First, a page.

Compact binoculars offer something that their full size counterparts do not: portability. Their small size and lightweight design means that they can easily be packed into a pocket or rucksack, or stored in the glove compartment of a car when out and about on the road. Many dedicated binocular users often own a compact pair of binoculars as a back-up to their large lens, full-sized pair which they keep with them at all times. As many hunters and walkers and hikers will know only too well, wildlife has a habit of not keeping to a schedule, appearing when least expected. Having a small pair of binoculars on the person at all times makes it easy to view unexpected joys. Walkers and hikers appreciate that the size means they lose little room in their limited space rucksacks, and theatregoers may be able to pop a pair of 28mm or 30mm binoculars into their purses and jackets.

Due to the small lens sizes which naturally do not let a great deal of light into the equipment, compact binoculars are generally only recommended for use in adequate lighting conditions such as walking in the sun, sightseeing in bright environments, or for use in a well lit sports stadium or arena. Activities such as hunting at dawn and dusk, and going to the theatre, may be possible with a lens diameter at the top end of compact, such as 28mm or 30mm. If planning on using binoculars at night, it is best to look for a full size pair of binoculars with larger lenses of over 30mm, and preferably between 42mm and 50mm.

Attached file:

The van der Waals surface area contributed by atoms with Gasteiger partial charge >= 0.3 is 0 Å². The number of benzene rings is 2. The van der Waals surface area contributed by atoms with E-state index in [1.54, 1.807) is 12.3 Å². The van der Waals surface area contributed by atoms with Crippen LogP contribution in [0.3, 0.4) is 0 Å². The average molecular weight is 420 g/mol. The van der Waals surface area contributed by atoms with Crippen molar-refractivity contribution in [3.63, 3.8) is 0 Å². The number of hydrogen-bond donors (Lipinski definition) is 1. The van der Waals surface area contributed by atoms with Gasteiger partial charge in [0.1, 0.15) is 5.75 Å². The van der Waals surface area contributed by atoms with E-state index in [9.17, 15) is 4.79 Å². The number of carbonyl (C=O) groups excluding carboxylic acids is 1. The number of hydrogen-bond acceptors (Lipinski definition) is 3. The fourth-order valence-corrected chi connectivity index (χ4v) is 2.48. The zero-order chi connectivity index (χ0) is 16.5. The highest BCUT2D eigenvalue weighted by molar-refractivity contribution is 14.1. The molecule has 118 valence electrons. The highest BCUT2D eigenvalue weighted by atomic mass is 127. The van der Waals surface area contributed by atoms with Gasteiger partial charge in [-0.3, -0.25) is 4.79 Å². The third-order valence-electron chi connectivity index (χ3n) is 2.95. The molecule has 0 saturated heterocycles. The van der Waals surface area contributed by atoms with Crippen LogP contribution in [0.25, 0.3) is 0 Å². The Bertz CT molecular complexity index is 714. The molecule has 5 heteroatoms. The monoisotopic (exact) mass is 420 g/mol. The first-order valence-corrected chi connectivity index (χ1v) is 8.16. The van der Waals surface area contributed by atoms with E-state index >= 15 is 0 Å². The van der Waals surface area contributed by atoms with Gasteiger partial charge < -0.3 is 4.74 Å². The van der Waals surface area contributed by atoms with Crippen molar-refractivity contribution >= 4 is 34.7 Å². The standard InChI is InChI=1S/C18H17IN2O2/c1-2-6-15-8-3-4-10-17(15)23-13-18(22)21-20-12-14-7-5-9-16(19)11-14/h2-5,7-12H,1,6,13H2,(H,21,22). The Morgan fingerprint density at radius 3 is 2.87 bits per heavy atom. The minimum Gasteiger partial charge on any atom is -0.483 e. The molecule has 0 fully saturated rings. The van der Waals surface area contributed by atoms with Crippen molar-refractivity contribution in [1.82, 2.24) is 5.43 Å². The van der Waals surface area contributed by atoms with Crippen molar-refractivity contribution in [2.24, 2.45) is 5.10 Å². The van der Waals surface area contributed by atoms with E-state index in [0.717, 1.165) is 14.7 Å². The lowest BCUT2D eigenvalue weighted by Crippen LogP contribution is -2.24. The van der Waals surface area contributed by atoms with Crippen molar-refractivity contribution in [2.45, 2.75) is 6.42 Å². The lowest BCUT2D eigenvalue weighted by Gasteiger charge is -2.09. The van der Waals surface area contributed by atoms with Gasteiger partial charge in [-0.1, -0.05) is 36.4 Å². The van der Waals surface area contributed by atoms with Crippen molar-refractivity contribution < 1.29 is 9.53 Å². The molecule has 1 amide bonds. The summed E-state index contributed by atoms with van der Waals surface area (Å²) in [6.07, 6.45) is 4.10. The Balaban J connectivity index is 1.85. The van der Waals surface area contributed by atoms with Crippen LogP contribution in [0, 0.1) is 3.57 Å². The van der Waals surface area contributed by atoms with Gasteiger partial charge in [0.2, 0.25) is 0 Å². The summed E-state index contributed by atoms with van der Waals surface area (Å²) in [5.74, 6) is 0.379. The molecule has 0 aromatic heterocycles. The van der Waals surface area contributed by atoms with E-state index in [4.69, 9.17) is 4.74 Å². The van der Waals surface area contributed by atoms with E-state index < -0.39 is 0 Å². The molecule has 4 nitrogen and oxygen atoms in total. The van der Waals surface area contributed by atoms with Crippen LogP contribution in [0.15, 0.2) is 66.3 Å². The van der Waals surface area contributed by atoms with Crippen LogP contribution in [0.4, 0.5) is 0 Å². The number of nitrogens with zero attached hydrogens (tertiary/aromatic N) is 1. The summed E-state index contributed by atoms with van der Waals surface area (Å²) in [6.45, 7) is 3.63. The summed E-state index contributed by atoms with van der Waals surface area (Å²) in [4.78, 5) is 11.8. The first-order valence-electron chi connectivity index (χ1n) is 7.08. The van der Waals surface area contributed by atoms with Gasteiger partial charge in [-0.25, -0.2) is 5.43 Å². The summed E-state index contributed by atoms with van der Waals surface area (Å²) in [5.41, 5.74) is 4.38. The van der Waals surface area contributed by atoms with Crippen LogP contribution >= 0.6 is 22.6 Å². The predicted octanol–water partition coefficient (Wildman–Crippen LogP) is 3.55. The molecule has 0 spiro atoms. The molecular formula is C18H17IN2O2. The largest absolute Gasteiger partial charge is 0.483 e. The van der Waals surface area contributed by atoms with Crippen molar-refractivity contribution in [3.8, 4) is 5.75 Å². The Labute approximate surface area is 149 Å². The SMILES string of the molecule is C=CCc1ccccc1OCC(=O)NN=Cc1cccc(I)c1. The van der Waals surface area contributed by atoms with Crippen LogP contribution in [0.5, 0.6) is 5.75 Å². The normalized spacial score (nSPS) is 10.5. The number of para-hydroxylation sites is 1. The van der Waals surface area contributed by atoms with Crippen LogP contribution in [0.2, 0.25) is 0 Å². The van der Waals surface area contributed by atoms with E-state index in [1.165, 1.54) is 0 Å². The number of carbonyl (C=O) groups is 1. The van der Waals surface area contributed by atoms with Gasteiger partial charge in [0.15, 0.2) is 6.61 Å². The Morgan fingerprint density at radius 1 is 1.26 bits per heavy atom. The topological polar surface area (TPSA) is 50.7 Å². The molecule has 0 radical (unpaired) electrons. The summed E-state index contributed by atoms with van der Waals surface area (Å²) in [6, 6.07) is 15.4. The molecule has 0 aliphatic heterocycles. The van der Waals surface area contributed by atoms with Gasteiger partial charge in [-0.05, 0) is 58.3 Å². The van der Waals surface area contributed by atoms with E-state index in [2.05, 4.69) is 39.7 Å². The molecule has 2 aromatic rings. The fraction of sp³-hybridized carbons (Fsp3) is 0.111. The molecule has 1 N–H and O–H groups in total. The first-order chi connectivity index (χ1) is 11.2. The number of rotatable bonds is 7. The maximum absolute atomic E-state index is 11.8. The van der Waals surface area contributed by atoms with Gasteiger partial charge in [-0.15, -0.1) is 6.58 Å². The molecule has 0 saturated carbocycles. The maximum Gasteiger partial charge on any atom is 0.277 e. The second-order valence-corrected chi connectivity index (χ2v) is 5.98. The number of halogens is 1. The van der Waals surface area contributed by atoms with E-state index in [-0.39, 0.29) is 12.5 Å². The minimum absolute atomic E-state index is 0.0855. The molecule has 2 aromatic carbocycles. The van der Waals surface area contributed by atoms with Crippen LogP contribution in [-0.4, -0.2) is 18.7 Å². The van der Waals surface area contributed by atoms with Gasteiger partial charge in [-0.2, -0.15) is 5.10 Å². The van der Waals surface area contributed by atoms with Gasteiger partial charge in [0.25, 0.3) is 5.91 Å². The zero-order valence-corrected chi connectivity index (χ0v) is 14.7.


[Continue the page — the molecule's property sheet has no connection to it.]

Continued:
Conclusion


When browsing to buy the best pair of compact binoculars, be sure to consider the lens size, the eye relief if being used by a glasses wearer, and the magnification. In a nutshell, lower magnifications of up to 10x are more suited to compact models than higher magnifications due to steadiness, eye relief should be at least 15mm for glasses wearers, and a 25mm or 26mm lens size is the most common for compact binoculars. Also be sure to consider compact binoculars with added features such as durable materials and water and fog proofing to ensure buying the best product available.